Now all roads lead to France and heavy is the tread
Of the living; but the dead returning lightly dance.
Edward Thomas, Roads

Thursday, September 6, 2018

Pershing's Design Team

When Pershing became head of the American Battle Monuments Commission, he had access to the best design talent in America except, apparently, Frank Lloyd Wright.  Nonetheless, the architects and artists he approved were top notch. For example: 

John Russell Pope (24 April 1874—27 August 1937) was an American architect whose firm is widely known for designing some of the most noted buildings in Washington, DC. Pope had attended the École des Beaux-Arts in Paris in 1896, honing his Beaux-Arts style. After returning to New York in 1900, he worked for a few years in the office of Bruce Price before opening his own practice. The National Archives and the National Gallery of Art were two of his designs, but his most acclaimed work in the nation's capitol is the Jefferson Memorial.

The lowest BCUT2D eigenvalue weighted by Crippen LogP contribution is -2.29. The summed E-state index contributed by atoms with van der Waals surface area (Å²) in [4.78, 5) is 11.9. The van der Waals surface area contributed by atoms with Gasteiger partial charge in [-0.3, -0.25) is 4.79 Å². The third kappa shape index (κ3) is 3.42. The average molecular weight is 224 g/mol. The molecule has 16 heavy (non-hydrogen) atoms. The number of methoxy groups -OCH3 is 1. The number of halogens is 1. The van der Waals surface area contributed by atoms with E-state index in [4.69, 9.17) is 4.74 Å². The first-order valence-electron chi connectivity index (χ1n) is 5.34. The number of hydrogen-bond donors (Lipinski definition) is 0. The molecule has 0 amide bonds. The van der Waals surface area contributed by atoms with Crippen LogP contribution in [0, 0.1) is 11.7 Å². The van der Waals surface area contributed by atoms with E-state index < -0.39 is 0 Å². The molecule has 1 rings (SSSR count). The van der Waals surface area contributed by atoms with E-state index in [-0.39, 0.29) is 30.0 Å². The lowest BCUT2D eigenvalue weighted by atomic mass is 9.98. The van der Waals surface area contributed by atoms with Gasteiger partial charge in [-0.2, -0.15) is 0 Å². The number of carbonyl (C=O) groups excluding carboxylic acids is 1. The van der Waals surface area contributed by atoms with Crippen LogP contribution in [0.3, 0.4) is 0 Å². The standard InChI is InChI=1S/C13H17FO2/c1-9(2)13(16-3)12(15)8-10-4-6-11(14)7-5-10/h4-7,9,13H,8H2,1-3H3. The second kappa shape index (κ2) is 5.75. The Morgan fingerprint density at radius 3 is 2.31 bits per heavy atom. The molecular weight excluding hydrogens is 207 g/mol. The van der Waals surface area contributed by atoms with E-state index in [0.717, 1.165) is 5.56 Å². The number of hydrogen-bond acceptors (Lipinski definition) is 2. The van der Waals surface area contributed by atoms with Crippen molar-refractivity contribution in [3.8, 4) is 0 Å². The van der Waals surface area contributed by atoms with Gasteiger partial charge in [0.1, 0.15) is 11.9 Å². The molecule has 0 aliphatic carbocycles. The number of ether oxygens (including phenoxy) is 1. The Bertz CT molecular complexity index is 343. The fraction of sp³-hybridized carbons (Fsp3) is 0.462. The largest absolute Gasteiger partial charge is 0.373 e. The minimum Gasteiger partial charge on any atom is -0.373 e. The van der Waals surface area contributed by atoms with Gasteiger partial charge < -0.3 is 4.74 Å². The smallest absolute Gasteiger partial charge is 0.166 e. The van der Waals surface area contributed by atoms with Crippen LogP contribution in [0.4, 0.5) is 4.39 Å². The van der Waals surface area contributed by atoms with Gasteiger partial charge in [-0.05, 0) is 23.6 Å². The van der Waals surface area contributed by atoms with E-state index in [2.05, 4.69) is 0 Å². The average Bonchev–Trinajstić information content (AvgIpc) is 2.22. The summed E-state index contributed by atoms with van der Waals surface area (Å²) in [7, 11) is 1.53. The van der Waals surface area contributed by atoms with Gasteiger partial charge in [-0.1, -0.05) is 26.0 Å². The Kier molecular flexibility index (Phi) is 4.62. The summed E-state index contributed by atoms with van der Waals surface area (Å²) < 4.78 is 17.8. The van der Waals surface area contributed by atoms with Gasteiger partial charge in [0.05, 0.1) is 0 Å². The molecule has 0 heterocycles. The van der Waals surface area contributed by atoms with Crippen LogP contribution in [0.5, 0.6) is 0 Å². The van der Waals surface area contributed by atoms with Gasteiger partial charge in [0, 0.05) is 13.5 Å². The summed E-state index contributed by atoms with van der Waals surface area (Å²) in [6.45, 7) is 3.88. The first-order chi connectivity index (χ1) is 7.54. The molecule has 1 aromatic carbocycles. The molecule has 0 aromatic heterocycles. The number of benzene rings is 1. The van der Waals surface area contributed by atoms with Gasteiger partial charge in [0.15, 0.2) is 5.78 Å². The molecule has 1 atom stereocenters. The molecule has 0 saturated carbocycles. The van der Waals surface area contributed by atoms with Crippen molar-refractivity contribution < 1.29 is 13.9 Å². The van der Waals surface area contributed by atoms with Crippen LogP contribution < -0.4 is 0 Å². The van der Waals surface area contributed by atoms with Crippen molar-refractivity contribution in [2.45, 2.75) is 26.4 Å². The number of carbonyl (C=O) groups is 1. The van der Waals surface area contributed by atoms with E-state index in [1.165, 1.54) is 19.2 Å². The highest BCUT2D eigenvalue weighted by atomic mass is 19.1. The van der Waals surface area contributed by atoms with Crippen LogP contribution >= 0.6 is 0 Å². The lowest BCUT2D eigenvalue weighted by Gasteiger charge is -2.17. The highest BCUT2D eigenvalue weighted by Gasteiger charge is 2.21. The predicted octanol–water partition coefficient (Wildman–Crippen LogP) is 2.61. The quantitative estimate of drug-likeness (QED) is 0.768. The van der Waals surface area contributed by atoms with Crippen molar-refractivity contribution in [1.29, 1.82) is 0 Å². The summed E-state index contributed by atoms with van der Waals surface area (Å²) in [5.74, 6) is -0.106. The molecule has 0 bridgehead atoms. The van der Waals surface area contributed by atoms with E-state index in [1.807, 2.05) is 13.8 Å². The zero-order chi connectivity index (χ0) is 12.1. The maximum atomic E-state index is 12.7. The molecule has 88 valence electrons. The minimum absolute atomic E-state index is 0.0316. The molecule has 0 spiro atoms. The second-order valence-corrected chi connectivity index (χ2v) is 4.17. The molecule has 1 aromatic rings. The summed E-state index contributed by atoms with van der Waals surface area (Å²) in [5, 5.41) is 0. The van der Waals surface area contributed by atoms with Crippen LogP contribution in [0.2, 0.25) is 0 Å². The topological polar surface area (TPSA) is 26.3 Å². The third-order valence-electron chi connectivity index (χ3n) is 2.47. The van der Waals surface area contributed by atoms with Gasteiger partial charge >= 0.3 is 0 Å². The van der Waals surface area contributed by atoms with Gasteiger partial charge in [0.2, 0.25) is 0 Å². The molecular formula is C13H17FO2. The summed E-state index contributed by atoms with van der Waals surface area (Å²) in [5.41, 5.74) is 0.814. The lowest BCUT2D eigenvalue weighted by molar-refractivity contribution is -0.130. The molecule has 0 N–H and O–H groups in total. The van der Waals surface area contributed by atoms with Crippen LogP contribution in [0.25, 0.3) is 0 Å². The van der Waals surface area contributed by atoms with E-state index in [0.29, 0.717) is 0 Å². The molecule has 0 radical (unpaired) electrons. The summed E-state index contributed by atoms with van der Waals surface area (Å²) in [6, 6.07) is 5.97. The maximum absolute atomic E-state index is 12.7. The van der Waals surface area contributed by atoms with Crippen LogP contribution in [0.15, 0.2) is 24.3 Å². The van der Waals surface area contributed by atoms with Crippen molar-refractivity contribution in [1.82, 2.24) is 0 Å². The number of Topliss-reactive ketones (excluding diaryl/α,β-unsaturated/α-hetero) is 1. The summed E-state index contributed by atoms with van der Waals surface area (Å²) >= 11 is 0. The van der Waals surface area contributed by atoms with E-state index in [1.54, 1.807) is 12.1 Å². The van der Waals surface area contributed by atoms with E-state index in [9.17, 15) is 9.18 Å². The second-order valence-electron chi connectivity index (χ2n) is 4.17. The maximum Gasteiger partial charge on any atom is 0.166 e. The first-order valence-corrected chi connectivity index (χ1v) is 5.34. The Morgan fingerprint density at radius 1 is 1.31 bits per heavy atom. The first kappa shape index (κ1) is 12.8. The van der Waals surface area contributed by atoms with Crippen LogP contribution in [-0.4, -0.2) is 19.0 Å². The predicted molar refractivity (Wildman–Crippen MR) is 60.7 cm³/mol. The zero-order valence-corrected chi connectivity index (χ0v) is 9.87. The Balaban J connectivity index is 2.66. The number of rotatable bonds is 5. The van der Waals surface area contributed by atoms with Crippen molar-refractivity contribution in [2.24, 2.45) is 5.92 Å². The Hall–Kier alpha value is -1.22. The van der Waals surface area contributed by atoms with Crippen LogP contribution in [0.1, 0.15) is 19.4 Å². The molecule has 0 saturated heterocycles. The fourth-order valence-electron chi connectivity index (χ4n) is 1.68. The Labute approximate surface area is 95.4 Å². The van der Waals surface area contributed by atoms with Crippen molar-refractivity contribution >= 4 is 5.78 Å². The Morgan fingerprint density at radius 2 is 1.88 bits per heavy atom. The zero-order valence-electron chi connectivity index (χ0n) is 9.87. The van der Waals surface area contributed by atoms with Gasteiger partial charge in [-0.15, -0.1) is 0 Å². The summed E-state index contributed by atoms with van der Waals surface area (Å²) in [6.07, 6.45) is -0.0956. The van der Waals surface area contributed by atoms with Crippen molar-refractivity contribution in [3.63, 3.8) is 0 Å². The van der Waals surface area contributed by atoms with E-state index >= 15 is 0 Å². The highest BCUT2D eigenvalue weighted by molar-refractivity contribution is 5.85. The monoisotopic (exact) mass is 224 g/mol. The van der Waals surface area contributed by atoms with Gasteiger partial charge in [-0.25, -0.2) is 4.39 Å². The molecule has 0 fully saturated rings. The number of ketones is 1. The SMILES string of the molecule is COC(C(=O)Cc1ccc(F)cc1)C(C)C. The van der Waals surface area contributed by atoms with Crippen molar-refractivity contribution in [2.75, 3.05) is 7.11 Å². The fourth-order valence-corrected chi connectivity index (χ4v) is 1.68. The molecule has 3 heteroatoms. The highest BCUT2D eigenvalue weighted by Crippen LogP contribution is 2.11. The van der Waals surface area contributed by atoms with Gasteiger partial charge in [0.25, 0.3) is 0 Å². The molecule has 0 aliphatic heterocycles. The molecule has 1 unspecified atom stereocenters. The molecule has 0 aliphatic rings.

Earlier in his career, however, he was selected to design the most substantial monument on the former battlefields of the American Expeditionary Force—Montfaucon.

One of my traveling mates on my recent AEF battlefield tour, Jim O'Donnell, took a strong interest in the monuments of the ABMC and put me on to this. I hope Jim will contribute more information on the members of General Pershing's design team.


  1. Nice note. One should also acknowledge the leadership role of Paul Phillipe Cret, who served as the ABMC's supervising architect from ~1923 through most of the 1930s. He personally designed many WW1 memorials, including the Pennsylvania Memorial at the Meuse-Argonne Battlefield in Varennes-en-Argonne, France (1927), the Chateau-Thierry American Monument in Aisne, France (1930), the American War Memorial at Gibraltar, and the Flanders Field American Cemetery and Memorial in Waregem, Belgium (1937). I believe his very first WW1 memorial was the Quentin Roosevelt fountain in a farmyard in Chamery, France in 1919/20. Given the connections between the Roosevelt's and Pershing, it is perhaps not surprising that Cret was offered the position on supervising architect by the ABMC.

  2. I'm no architect (just a simple infantryman), but I can attest that all of the ABMC monuments I've visited inspire awe.